Heather Hamilton’s take on informational interviews provides a good perspective from employers on this job-hunting tactic. But the definition above is mine.

When you request an informational interview, tatoo LOSER on your forehead before you attend the meeting. That way the manager will know up front that you are not ready to talk business. You have not done your homework. If you’ve done your homework, you should have something to offer — not something to ask. Read more

H-1B or not to B?

Having covered the information technology and electronics industries for a long time, I’m very sensitive to the H-1B visa controversy. This is the government program whereby foreign nationals can be hired by U.S. employers under a special visa.

H-1B exists because industry claims there’s a labor shortage in the world of technology. On April 1, the 2008 allotment of H-1B visas will likely be used up in a matter of hours. Bill Gates says more H-1B workers should be allowed to work in the U.S. because industry needs special skills that domestic workers can’t always deliver. Many tech folks believe this program siphons valuable jobs away from U.S. workers, and that companies use H-1B mainly to cut labor costs. H-1B opponents say U.S. companies should focus more on talent and less on skills. The controversy rages on. In the current InformationWeek, Rob Preston takes the most responsible view of H-1B that I’ve read to date. Read more

Get paid to interview for a job?

It’s always interesting when someone comes up with a new approach to recruiting. Imagine getting paid to go on a job interview. Clever, eh? CIO magazine reports that a Recruiting Firm Pays Candidates for Job Interviews.

Help me work through the logic. Notchup.com suggests that the best people are busy at their jobs, and they probably don’t search for jobs or post their resumes online. Makes sense to me. So, Notchup will help employers attract these people. (The fundamental issue here is the distinction between attracting people, and going out and finding the ones you really want. Notchup doesn’t deal with that, but that’s for another column.) Notchup serves as a go-between, allowing companies to offer money to these desirable folks to come in for a job interview. So far, it’s interesting. Notchup lets hard-to-find candidates fill out a form about themselves and post information so the process can get started… And that’s where we hit the wall. Read more

DamnINeedAJob.com

If you’re going to mail out hundreds of resumes to people you don’t know, or post your credentials on some web site, you might as well stand on a busy street corner and just hand out your resume to random passersby. You’re just as likely to find a job either way. That’s what I tell people who use conventional job hunting methods, and I figure I’m making my point. But there’s nothing I can think of that someone hasn’t already done…

Larry Dinsmore stands on corners with his resume plastered on his back. While I don’t know whether someone’s going to hire him right there on the street, he is doing something smart. Larry is meeting and talking to people, which beats staring at a computer screen and waiting for an employer to magically appear with an interview invitation. (This time-honored strategy was invented by personnel jockeys, aka “recruiters”, in big companies who sit on their butts waiting for the perfect candidate to magically appear on their pc screens. Nice work if you can get it.) Read more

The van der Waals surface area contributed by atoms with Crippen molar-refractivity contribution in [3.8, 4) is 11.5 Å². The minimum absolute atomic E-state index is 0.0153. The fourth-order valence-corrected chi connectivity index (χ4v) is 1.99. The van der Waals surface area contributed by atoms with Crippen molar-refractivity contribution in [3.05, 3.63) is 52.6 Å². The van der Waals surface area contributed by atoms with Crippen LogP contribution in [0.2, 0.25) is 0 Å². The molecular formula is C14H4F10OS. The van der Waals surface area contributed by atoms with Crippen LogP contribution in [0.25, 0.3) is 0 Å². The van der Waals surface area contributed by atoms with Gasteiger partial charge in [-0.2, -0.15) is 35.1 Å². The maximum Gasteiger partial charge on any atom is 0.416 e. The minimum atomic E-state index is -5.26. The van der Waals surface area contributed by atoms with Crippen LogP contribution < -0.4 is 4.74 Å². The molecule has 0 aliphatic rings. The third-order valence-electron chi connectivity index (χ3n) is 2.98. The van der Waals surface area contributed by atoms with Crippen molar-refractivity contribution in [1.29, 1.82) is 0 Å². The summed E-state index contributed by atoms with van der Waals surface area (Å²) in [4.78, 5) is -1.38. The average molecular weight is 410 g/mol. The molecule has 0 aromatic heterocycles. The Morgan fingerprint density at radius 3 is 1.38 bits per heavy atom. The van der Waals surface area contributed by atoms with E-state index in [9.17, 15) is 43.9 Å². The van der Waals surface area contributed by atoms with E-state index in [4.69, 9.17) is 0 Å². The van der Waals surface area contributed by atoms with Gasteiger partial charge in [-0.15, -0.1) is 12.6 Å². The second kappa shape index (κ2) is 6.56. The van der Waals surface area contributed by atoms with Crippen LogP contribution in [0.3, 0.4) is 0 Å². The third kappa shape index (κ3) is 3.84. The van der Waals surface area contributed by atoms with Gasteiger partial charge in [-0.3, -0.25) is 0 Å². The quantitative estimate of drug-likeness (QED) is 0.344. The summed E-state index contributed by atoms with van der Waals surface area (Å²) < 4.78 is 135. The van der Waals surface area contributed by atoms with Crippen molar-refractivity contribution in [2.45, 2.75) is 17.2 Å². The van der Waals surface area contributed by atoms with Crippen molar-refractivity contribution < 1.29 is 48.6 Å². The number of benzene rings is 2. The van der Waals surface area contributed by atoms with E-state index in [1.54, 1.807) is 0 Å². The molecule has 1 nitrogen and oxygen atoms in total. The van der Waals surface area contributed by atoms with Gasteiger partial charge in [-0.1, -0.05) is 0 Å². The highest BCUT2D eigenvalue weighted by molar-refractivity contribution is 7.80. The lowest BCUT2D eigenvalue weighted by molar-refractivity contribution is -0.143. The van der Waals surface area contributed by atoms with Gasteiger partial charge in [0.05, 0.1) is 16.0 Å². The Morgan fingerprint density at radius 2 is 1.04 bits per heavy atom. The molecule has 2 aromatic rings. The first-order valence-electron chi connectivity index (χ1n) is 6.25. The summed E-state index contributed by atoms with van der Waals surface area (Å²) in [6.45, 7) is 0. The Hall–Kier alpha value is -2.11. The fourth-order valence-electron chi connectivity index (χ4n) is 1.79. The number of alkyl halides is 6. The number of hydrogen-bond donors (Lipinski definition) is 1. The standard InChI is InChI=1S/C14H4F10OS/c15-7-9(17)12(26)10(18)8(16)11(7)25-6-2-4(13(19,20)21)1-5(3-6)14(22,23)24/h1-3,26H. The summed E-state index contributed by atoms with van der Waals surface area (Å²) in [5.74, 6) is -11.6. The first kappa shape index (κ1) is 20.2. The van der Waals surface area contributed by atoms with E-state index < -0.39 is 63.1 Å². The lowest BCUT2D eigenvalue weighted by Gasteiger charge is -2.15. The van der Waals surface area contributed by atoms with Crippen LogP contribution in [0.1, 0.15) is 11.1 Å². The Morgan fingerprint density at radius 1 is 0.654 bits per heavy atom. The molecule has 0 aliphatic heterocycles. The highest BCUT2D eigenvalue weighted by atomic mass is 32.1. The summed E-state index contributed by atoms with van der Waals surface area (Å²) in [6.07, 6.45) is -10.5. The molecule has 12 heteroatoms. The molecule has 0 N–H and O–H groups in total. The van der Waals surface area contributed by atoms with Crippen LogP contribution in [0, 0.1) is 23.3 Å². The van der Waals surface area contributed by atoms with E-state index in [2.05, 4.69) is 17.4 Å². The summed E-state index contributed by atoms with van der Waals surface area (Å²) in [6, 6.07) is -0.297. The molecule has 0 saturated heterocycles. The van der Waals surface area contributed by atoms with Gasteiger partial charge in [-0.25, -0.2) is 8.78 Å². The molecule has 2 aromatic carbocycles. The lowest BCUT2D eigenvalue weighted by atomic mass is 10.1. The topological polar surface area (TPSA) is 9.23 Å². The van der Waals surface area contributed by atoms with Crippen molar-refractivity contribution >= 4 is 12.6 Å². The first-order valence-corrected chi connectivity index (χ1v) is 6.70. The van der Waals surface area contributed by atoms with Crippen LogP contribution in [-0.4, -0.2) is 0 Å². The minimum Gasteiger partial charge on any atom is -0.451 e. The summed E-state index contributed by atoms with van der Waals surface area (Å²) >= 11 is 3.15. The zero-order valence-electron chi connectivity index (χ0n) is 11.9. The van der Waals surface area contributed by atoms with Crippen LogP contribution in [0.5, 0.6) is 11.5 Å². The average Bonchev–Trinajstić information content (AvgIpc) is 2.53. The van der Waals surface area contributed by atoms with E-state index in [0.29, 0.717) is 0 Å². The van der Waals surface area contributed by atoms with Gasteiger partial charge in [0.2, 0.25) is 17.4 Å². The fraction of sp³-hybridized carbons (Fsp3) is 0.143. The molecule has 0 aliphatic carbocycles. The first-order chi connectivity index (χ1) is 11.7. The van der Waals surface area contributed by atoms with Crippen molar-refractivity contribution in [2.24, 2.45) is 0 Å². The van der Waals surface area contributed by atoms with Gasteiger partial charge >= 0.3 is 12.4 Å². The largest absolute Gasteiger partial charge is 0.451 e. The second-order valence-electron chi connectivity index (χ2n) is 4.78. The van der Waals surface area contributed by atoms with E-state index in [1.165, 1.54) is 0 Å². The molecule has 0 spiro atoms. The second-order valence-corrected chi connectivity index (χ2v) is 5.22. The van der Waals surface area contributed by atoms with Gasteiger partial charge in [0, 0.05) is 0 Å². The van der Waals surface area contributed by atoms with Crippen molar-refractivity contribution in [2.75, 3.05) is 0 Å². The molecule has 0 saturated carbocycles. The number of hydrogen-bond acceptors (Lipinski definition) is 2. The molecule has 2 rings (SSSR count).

The 2-minute Dutch uncle

I used to do a blog for InfoWorld. When it ended, my last posting was up only very briefly, and I’ve been asked to reprise it here for those who missed it. It was a two-minute version of the Dutch uncle routine, for those who enjoy the Ask The Headhunter approach to job hunting, hiring, and success at work. Hope you enjoy it.

1. New jobs don’t grow on trees, or on job boards. Any job-search method that involves picking from what’s available will likely lead you to the wrong job, and you’ll be job hunting again soon. So, start with where you want to work, and what work you want to do every day. You must sit down and figure it out. Sure, this is obvious. But in almost 30 years of headhunting, I’ve met very few people who really get it — or do it. Read more

Only in New Jersey?

I’ve written a lot about about the various rackets in the career industry that prey on desperate people looking for work, but I always use the term “racket” loosely. Last week I got a query from a news reporter that forced me to create a new category in this blog. We all need a (nervous) laugh:

I am a staff reporter with… a northern New Jersey newspaper. I want to ask you about a lawsuit to see if what is described within could be construed as normal “head hunter” protocol, as the defendant claims.

The lawsuit was filed by a father who claimed he paid $31,000 to a mob associate with “political connections.” The mobster guaranteed the man’s son a job in return for the money. The mob associate said he knew a sitting state legislator who would write a letter of recommendation to a local company in order for the father’s son to get a job. The job fell through and the father sued to get his money back.

Does that sound like legitimate work by a head hunter? Read more